Alumni Spotlight: Joyce Mumah
Associate Research Scientist
What year did you graduate from USU and what was your major/research focus?
I graduated from USU in 2011. My doctoral research examined the interplay of social, cultural and economic factors that influence risks of HIV infection among women in Cameroon. I explored the distinctive mechanisms that put women of different socioeconomic (SES) strata at increased HIV risk. Specifically, my research sought to understand why higher SES women in Cameroon counter-intuitively exhibit higher rates of HIV infection.
Could you tell me a little about your job as an Associate Research Scientist—where are you currently working, how did you end up there, and how do you spend your days?
I am currently an Associate Research Scientist with the African Population and Health Research Center in Nairobi, Kenya. I have been working here for the last six years. For this position, I serve as the Site Principal Investigator and Co-investigator on several multi-year projects, including a study on Developing and validating measures of unintended pregnancy and reasons for contraceptive non-use among married women in Nairobi’s informal settlements. My responsibilities at the Center include managing complex projects, developing and implementing effective monitoring tools, evaluation of programs using rigorous scientific methods, engaging donors, partners and government, and disseminating research findings in academic papers and reports.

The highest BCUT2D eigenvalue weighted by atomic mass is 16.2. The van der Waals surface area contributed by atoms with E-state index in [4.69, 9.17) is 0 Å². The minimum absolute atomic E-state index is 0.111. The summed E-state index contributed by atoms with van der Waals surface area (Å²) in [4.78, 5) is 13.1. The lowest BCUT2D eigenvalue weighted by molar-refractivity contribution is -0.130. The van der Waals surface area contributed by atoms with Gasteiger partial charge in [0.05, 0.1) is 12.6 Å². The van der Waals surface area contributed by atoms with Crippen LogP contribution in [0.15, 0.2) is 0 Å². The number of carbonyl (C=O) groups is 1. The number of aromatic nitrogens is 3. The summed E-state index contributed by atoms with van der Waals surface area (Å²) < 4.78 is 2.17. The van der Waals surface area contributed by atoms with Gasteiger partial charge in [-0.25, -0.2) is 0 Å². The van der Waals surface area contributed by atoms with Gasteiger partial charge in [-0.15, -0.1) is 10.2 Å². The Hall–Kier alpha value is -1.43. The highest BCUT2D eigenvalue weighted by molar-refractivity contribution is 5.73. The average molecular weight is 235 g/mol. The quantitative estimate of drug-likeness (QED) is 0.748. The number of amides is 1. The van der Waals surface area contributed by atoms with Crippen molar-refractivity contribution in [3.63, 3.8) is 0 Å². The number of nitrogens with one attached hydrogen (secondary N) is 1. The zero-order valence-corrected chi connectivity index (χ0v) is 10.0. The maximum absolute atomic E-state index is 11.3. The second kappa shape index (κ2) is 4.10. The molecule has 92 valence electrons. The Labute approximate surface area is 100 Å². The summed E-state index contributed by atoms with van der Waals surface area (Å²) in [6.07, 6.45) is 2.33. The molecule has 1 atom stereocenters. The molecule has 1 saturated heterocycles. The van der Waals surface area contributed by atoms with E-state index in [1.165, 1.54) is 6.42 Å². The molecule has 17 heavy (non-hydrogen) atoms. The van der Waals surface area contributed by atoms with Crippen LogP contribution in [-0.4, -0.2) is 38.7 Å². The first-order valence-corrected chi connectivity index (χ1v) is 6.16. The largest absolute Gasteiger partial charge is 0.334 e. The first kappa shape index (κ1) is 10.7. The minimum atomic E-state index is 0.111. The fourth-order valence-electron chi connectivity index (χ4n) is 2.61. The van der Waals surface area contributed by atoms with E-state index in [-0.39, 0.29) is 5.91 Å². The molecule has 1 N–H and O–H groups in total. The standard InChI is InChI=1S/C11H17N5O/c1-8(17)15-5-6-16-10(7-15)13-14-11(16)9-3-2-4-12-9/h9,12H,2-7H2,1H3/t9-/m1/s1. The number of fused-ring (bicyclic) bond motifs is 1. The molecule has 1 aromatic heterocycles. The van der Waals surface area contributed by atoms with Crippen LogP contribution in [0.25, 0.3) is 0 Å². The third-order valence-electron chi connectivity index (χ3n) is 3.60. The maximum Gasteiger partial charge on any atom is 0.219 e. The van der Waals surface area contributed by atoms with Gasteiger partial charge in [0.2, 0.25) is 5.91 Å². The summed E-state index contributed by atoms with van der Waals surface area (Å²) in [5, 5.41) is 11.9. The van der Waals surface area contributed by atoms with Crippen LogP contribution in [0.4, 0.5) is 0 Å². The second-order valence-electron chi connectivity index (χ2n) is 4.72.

I started as a Postdoctoral Research Fellow in 2012 and was promoted to my current position in 2014. My days vary and really depend on the objectives and deliverables I have for the different projects I manage or provide technical support on. Some days I am bogged down with administrative duties. Other days, I am in the field working with data collectors, developing manuscripts/reports or providing technical assistance to the Ministry of Health.
How did your time at USU prepare you for your current position?
My training at the USU gave me the ability to understand and lead research programs. More specifically, I learned different methodologies that are quite useful in designing and implementing programs, as well as communicating research, especially in peer-reviewed format. It also taught me the value of collaborating with others in the field, which is a very useful tool in this line of work.